# BQM49

In the tradition of my constantly proposing immensely complicated middle game questions, I bring my latest problem... (By the way, I am Black) --BlueWyvern

What to do, what to do?

After a really steady careful fuseki, the board position is left like this. White closes the maneuverings on the upper side with 1. This is the point where I used to look at the board and go "D'uh, where the heck do I play?". After a bit of consideration, I made the 2 for 3 exchange on the lower side, then returned to the upper side. My question is, is this any good, and what sort of things should I be taking into consideration at this point in the game?

Addendum: A main point here, is I didn't have anything complicated in mind when I played 2, and it was very nearly an arbitrary decision that I thought would provoke a response because a follow-up cap at a might be useful, but I didn't really have any other mechanism for determining where to play next. All other strategy was thought out after White's response at 3.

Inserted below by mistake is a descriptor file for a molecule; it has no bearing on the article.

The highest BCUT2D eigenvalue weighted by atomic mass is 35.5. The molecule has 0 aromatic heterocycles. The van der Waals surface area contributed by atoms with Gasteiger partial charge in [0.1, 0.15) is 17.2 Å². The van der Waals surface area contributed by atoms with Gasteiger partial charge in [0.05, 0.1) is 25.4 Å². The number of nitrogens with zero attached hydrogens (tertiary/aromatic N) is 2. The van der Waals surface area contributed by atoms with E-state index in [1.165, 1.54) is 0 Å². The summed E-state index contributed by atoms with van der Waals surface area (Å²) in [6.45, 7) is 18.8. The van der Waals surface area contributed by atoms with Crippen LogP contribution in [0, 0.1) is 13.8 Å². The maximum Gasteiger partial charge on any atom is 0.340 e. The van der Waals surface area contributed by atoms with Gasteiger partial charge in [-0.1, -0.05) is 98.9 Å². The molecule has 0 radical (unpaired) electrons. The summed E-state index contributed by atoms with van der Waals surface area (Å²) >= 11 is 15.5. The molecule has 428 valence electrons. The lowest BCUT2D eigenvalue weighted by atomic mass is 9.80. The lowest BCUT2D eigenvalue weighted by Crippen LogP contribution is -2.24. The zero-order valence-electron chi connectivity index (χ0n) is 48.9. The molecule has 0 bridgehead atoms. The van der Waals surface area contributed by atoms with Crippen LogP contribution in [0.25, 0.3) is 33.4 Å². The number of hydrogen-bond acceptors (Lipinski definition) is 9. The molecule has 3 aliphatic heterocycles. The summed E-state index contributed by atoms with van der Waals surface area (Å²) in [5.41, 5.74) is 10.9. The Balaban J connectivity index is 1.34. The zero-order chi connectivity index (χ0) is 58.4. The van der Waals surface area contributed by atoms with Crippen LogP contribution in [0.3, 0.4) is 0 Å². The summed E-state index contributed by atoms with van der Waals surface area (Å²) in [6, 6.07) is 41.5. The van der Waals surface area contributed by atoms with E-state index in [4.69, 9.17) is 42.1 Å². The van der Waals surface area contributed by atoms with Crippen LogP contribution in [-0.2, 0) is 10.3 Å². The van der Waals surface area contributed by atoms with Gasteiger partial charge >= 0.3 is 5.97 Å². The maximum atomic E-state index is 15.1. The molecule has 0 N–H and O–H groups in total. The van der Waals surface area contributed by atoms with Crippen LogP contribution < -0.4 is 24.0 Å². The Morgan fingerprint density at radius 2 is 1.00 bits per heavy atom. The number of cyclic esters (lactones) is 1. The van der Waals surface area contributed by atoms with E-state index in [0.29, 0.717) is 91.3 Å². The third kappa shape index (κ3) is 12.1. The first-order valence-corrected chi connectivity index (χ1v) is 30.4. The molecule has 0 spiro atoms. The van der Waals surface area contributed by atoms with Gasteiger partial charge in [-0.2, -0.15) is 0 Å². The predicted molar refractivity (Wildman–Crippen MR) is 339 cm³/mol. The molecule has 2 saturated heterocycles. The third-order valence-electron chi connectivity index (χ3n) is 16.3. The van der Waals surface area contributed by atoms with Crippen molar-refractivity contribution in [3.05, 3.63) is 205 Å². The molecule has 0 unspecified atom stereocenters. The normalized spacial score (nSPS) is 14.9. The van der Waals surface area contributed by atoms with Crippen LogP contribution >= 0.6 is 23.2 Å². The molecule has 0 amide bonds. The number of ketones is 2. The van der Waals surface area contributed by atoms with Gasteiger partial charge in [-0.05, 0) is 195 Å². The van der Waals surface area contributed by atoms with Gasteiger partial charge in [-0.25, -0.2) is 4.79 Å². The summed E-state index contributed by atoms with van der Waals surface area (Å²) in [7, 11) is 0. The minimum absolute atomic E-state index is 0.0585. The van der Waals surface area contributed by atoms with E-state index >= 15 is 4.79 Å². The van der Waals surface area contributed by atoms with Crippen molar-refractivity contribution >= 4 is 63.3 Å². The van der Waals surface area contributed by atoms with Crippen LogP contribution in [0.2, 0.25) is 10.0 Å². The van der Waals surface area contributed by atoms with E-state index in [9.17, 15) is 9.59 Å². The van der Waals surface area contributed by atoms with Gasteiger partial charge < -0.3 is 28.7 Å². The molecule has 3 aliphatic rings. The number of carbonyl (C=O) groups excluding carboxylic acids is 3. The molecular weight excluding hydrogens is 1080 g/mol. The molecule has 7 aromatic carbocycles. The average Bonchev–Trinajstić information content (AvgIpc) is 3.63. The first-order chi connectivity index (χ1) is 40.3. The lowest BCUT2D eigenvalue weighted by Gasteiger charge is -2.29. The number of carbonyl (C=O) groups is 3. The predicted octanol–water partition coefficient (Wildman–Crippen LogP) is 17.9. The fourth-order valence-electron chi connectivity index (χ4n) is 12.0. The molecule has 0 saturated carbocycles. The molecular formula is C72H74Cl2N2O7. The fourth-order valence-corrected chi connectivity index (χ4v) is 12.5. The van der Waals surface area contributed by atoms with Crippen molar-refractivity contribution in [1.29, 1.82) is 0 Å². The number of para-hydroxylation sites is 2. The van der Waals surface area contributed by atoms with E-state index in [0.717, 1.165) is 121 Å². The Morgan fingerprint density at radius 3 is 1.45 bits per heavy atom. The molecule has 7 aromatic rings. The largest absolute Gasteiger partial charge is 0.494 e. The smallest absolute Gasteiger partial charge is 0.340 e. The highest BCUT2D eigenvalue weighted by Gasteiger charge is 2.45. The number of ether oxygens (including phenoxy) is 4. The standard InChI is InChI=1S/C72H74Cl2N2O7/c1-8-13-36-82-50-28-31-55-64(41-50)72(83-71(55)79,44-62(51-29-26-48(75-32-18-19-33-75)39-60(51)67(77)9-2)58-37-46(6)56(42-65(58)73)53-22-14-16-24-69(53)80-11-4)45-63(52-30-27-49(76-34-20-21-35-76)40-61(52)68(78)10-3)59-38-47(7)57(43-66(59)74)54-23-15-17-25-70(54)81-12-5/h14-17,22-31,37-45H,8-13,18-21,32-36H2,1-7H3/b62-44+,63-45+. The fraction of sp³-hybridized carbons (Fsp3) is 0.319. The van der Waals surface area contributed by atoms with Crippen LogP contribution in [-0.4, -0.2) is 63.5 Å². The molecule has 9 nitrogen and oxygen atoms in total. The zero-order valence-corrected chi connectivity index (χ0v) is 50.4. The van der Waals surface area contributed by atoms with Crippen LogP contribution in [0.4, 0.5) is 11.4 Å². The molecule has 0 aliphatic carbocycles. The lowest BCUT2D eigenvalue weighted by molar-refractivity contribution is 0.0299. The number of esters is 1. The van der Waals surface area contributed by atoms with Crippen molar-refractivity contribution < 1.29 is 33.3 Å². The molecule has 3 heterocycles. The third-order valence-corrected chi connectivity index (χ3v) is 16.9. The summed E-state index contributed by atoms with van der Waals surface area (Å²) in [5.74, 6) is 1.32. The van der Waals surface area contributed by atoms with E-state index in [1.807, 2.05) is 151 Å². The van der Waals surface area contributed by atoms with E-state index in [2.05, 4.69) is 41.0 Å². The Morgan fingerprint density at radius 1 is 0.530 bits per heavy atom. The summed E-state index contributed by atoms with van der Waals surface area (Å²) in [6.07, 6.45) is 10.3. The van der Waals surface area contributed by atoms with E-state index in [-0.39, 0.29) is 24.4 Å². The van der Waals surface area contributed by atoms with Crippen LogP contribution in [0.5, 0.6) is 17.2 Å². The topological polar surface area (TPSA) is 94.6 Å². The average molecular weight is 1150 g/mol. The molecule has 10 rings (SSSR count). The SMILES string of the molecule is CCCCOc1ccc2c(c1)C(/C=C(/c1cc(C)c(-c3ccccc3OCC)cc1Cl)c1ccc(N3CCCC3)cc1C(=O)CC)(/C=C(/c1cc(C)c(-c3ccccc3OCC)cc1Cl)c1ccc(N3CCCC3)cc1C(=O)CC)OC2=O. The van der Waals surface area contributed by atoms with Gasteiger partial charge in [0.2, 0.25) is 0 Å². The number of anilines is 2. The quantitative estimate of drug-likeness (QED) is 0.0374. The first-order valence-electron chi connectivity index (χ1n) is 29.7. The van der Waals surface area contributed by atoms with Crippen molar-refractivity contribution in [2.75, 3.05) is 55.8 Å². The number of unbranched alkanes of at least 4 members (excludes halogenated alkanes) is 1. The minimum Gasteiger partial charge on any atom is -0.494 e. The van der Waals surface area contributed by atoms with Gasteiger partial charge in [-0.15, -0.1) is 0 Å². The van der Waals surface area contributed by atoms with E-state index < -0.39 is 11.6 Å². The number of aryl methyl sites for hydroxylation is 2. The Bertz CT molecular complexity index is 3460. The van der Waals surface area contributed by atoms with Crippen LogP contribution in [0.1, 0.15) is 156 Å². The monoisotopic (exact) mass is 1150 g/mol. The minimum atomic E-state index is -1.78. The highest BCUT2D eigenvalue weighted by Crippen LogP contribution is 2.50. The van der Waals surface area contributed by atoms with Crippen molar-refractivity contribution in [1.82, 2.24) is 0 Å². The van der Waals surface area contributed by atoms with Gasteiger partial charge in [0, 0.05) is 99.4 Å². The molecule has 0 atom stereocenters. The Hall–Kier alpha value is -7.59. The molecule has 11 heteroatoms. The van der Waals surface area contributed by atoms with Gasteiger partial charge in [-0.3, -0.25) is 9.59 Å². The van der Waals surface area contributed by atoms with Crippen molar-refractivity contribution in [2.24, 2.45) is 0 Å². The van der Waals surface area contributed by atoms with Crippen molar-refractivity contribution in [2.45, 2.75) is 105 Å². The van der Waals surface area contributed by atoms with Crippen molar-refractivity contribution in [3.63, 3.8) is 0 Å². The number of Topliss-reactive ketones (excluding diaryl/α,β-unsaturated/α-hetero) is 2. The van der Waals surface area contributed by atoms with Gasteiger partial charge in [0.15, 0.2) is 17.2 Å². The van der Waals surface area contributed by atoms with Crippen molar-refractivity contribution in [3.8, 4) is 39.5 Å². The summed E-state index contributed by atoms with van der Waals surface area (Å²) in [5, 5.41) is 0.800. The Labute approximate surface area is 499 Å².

Once again, I think I need a more thorough diagram to explain my question. /Game

After planting a foothold on the lower side, I returned to the upper side and this is what happened.

Charles Matthews Here the 1/2 exchange is most regrettable for Black.

BlueWyvern The 1/2 exchange didn't feel bad to me because without it, it seems to me that White could have responded in a more aggressive fashion 3.

Charles Matthews It does very bad things to Black's right side. If White invades there successfully, Black is in trouble.

Take the shape point

Charles Matthews For consistency, Black should make a base on the lower side, starting at the key shape point 1. Simply playing the marked stone and leaving it isn't good style.